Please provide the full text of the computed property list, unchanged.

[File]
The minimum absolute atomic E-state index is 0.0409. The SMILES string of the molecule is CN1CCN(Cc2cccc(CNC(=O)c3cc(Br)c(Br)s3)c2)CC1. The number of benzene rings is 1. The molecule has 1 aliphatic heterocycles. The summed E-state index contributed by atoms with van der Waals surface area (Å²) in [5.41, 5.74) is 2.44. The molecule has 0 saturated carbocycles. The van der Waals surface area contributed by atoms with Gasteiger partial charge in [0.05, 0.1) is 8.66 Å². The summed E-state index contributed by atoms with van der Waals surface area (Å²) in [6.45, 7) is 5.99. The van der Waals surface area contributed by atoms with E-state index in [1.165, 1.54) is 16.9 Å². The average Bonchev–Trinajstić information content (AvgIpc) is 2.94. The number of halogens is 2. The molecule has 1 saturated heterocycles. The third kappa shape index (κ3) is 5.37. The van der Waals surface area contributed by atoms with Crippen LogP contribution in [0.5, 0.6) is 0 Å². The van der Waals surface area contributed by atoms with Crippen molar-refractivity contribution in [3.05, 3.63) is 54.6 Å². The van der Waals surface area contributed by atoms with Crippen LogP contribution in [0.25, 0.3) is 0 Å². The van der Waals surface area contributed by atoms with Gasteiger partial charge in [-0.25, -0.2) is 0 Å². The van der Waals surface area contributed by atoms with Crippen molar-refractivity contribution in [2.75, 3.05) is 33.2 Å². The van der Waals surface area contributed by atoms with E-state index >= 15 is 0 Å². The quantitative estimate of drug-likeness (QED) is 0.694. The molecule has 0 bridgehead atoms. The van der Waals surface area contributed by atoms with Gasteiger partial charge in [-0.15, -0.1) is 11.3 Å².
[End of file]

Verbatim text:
The minimum absolute atomic E-state index is 0.0409. The SMILES string of the molecule is CN1CCN(Cc2cccc(CNC(=O)c3cc(Br)c(Br)s3)c2)CC1. The number of benzene rings is 1. The molecule has 1 aliphatic heterocycles. The summed E-state index contributed by atoms with van der Waals surface area (Å²) in [5.41, 5.74) is 2.44. The molecule has 0 saturated carbocycles. The van der Waals surface area contributed by atoms with Gasteiger partial charge in [0.05, 0.1) is 8.66 Å². The summed E-state index contributed by atoms with van der Waals surface area (Å²) in [6.45, 7) is 5.99. The van der Waals surface area contributed by atoms with E-state index in [1.165, 1.54) is 16.9 Å². The average Bonchev–Trinajstić information content (AvgIpc) is 2.94. The number of halogens is 2. The molecule has 1 saturated heterocycles. The third kappa shape index (κ3) is 5.37. The van der Waals surface area contributed by atoms with Crippen LogP contribution in [0.5, 0.6) is 0 Å². The van der Waals surface area contributed by atoms with Crippen molar-refractivity contribution in [3.05, 3.63) is 54.6 Å². The van der Waals surface area contributed by atoms with Crippen LogP contribution in [0.25, 0.3) is 0 Å². The van der Waals surface area contributed by atoms with Gasteiger partial charge in [-0.25, -0.2) is 0 Å². The van der Waals surface area contributed by atoms with Crippen molar-refractivity contribution in [2.75, 3.05) is 33.2 Å². The van der Waals surface area contributed by atoms with E-state index >= 15 is 0 Å². The quantitative estimate of drug-likeness (QED) is 0.694. The molecule has 0 bridgehead atoms. The van der Waals surface area contributed by atoms with Gasteiger partial charge in [-0.15, -0.1) is 11.3 Å².